Now that I'm kind of, sort of, maybe an adult, I have a job; this job requires me to be at a place five days a week for 8 hours a day, wearing office-appropriate clothing. I'm lucky that my workplace has a pretty lax dress code, but certain things that I wore on the reg in college - liquid leggings as pants, ripped or bleached band tees, sheer shirts with lacy bras - don't exactly fly in the office.
So lately, I've found myself in a fashionable bind. It's hard to justify buying a beautiful kimono or skater skirt I may only wear two days of the week, but work clothes can be so dull and sad. Who wants to spend their life in basic black pencil skirts and starchy blouses? Not me!
Your fashion life doesn't have to end with your office job; you CAN incorporate some of your favorite pieces into your work wardrobe with a little creativity and discretion. In this Fashion Inspired by Art post, I'll show you how using works from Utagawa Hiroshige's "One Hundred Famous Views of Edo".
Utagawa Hiroshige's “Plum Park in Kameido (#30)” (1857) via Wikimedia Commons. (Click image to enlarge.)
About ukiyo-e and "One Hundred Famous Views of Edo"
"One Hundred Famous Views of Edo" is one of the most recognizable works of Asian Art in the Western World, and consists of roughly 118 ukiyo-e woodblock prints.
Ukiyo-e ("Scenes of the floating world") was the prominent style of the Edo period (the 17th to 19th centuries). Where previous artworks were handpainted, these color-blocked prints were easily reproduced, and therefore much cheaper. Similarly, the subjects of most ukiyo-e prints were famous Kabuki actors, beautiful geisha, or scenes of urban life. The lower price of art, as well as the accessibility of its content, make ukiyo-e very popular with the Japanese middle class.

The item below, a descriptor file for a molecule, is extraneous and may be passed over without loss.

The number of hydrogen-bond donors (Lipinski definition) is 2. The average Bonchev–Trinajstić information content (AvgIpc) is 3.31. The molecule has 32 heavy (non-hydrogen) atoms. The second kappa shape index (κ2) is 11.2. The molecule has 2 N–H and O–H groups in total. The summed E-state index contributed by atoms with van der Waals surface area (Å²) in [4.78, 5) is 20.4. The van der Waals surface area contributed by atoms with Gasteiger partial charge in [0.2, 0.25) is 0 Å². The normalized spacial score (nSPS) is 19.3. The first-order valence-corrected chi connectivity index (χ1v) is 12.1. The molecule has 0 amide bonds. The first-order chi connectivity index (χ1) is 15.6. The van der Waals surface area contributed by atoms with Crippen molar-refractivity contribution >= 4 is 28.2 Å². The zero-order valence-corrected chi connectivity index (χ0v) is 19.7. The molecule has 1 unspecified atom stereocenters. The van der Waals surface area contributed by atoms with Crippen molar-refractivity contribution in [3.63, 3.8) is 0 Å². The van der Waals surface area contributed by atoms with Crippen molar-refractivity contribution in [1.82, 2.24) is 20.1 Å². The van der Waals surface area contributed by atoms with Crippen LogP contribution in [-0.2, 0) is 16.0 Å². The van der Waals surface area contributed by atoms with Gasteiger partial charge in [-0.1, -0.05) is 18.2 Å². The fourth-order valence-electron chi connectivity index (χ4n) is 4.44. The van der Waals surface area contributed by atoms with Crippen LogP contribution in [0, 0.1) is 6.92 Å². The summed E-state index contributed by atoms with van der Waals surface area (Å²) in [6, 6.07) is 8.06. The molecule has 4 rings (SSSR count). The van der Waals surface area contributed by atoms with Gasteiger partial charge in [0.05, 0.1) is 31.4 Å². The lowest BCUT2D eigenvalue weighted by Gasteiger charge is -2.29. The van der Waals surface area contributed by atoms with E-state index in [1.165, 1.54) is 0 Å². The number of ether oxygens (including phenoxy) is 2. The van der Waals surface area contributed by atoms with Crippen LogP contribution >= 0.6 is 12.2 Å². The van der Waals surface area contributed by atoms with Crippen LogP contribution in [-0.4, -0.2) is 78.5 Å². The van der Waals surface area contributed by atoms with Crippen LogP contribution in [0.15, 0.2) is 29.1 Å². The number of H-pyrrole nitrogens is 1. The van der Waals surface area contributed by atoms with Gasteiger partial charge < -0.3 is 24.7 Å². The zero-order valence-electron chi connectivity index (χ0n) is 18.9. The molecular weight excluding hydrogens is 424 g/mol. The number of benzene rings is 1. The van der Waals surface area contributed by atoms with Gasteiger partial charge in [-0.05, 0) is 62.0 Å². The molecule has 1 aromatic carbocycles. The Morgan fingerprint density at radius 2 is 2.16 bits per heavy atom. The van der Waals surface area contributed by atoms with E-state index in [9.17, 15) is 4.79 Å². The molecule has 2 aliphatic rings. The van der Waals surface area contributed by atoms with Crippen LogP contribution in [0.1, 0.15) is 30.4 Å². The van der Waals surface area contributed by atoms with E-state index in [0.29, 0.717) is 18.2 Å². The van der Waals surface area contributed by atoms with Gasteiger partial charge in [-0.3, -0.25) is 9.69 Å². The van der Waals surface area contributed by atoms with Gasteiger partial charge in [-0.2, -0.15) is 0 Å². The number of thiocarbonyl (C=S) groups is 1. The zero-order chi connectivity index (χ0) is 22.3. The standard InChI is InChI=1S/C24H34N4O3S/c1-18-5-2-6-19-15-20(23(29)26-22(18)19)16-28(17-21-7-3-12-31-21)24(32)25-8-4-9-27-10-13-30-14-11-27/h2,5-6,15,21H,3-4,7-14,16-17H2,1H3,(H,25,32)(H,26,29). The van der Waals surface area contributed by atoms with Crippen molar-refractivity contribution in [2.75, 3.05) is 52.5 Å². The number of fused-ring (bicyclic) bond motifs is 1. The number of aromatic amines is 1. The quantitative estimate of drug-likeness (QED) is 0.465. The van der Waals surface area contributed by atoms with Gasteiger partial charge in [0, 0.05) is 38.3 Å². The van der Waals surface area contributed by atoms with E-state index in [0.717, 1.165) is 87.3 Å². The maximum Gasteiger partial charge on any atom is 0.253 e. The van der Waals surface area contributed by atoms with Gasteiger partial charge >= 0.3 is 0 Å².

No one did ukiyo-e better than Utagawa Hiroshige, whose artistic career was marked by several series of woodblock prints of Edo, (modern-day Tokyo) the new capital of Japan. "One Hundred Famous Views of Edo" was his final series, and showed the most recognizable sights of the city in all seasons. Hiroshige died in 1858, the same year the series was completed.
The influence of this series (and ukiyo-e in general) in the Western World is staggering. Vincent Van Gogh was hugely inspired by Hiroshige, and created two almost identical paintings of two prints in the series. Artists such as Degas, Manet, Monet, Toulouse-Latrec, and Whistler have also claimed inspiration from this series and ukiyo-e, and many manga artists trace their art form back to ukiyo-e. Without ukiyo-e, we might not have cultural institutions like Sailor Moon, Full Metal Alchemist, Ouran High School Host Club, or Attack on Titan. (The horror, Leah!)
Outfits Inspired by "One Hundred Famous Views of Edo"
I know what you're thinking: "OMG Sara, what does this have to do with work outfits?" I know, I know, I'm sorry. I just have so many thoughts and feelings. I'm getting there!
I like this series of artwork because it's subtle in color, but striking and thoughtful in composition... sort of like the opposite of a Rothko. In a gallery or museum, you would notice it, but you could choose to sit with it and think about it, or you could choose to glance at it and move on. Some art demands to be paid attention to, because it has details that you MUST notice to understand the art - this not like that, but that doesn't mean that the interesting details aren't there.
This is the kind of subtle, thoughtful philosophy that I apply when I'm dressing for work. I pick one or two striking elements and mix them in with basic work-wardrobe building blocks. This way, I look fashion-forward AND professional. The details are there, but they don't overwhelm the big picture.